UN-Arab League envoy to Syria Lakhdar Brahimi and Syrian President Bashar al-Assad Wednesday discussed in Damascus a long-awaited international conference to end the country's 31-month conflict, dpa reported.
"The efforts exerted to hold the Geneva conference are focusing on ways to bring Syrians together and agree on a solution to solve the (Syrian) crisis as soon as possible and draw up a preliminary formula about Syria's future," the state-run news agency SANA quoted Brahimi as saying at the meeting.
SANA quoted al-Assad as telling Brahimi that "ending support to terrorist groups and pressuring their sponsors" holds the key to a "successful" political solution to the conflict, which the United Nations says has killed more than 100,000 people.
"The Syrian people are the only ones authorized to shape the future of Syria and any solution or agreement that would be reached must be accepted by the Syrians and reflect their wishes away from any foreign interference," said al-Assad.
Al-Assad has repeatedly accused Arab and Western powers of offering money and weapons to rebels fighting to oust his regime.
Brahimi, a former Algerian foreign minister, is currently in Syria as part of a regional tour to drum up support for the parley planned for late November in Geneva.
The United States and Russia, al-Assad's key ally, have proposed the conference earlier this year.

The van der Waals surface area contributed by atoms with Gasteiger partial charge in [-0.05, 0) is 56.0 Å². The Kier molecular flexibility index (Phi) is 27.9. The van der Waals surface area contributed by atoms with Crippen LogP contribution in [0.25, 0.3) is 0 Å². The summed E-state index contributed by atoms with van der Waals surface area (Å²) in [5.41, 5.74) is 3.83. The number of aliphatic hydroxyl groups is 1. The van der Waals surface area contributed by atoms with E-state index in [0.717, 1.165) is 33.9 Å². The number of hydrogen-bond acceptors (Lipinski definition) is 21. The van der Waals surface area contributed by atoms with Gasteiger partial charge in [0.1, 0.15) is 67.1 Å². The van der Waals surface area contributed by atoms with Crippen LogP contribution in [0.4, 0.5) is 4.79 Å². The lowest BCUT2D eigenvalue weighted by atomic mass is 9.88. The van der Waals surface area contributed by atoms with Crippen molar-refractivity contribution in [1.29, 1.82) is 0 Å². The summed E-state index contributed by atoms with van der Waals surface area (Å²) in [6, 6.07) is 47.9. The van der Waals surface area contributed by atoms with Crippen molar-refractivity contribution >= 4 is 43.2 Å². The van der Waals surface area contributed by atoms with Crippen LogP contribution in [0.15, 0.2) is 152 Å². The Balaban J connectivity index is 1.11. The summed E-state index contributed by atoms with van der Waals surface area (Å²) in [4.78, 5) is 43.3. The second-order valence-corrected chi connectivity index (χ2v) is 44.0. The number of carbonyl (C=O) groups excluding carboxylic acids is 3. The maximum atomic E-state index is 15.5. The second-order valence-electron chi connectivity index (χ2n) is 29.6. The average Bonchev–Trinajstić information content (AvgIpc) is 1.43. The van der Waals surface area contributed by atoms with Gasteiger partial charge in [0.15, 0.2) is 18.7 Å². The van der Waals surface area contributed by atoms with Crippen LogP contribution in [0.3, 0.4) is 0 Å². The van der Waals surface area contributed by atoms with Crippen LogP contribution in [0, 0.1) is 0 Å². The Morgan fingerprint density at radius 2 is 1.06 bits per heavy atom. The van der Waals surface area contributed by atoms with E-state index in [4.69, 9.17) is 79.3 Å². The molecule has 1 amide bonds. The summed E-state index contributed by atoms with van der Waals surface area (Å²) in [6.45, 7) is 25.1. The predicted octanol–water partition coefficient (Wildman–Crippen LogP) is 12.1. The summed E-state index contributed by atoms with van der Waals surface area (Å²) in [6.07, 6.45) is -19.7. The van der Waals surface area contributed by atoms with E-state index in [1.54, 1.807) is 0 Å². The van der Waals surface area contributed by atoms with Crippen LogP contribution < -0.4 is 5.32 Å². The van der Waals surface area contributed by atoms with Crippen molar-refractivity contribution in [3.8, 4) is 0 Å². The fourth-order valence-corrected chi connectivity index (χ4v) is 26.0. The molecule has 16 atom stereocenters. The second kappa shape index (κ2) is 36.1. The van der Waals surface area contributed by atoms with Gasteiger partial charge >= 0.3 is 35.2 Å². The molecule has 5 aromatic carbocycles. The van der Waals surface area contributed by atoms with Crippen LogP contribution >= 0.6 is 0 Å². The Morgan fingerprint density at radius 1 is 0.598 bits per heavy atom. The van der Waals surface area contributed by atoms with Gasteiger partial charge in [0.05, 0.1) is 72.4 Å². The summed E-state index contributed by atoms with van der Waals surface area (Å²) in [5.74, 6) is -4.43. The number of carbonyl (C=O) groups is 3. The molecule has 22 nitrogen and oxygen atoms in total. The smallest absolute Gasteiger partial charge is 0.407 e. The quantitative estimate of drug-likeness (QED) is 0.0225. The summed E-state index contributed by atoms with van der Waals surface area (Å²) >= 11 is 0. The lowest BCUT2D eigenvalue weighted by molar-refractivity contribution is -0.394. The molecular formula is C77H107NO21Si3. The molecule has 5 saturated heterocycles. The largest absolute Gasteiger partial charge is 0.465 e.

Brahimi had separately met on Tuesday with Syrian Foreign Minister Walid al-Moallem and Damascus-based opposition politicians.
Brahimi has been repeatedly accused of bias by both the Syrian opposition and government.
The opposition National Syrian Coalition has said Brahimi exceeded his mandate by speaking about al-Assad playing a role in a transitional period.
Damascus, meanwhile, has accused Brahimi of being biased after he called for "real, not cosmetic change" in Syria and accused al-Assad of "resisting the aspirations of his people."
Two mortars Wednesday landed into a Damascus street, causing unspecified casualties and a fire, reported a pro-opposition watchdog group.
The Britain-based Syrian Observatory for Human Rights added that six civilians, including three children, had been killed earlier on Wednesday in a shelling attack by al-Assad's troops on the restive district of al-Hajar al-Aswad south of Damascus.
In western Damascus, some 800 civilians have been evacuated since Tuesday from a suburb besieged for months by regime forces, a local activist said.
Women, children and the elderly were among those evacuated by the Syrian Red Crescent through a humanitarian corridor established west of Maadamiyet al-Sham, Haytham al-Abdallah told dpa.
He added that 300 men who were among the evacuees had been detained by regime forces and their fate was still unknown.
The government says all civilians have left Maadamiyet al-Sham and only "terrorists" are staying behind.
Rebel-held areas near Damascus have been besieged by al-Assad's troops since March amid reported food shortages.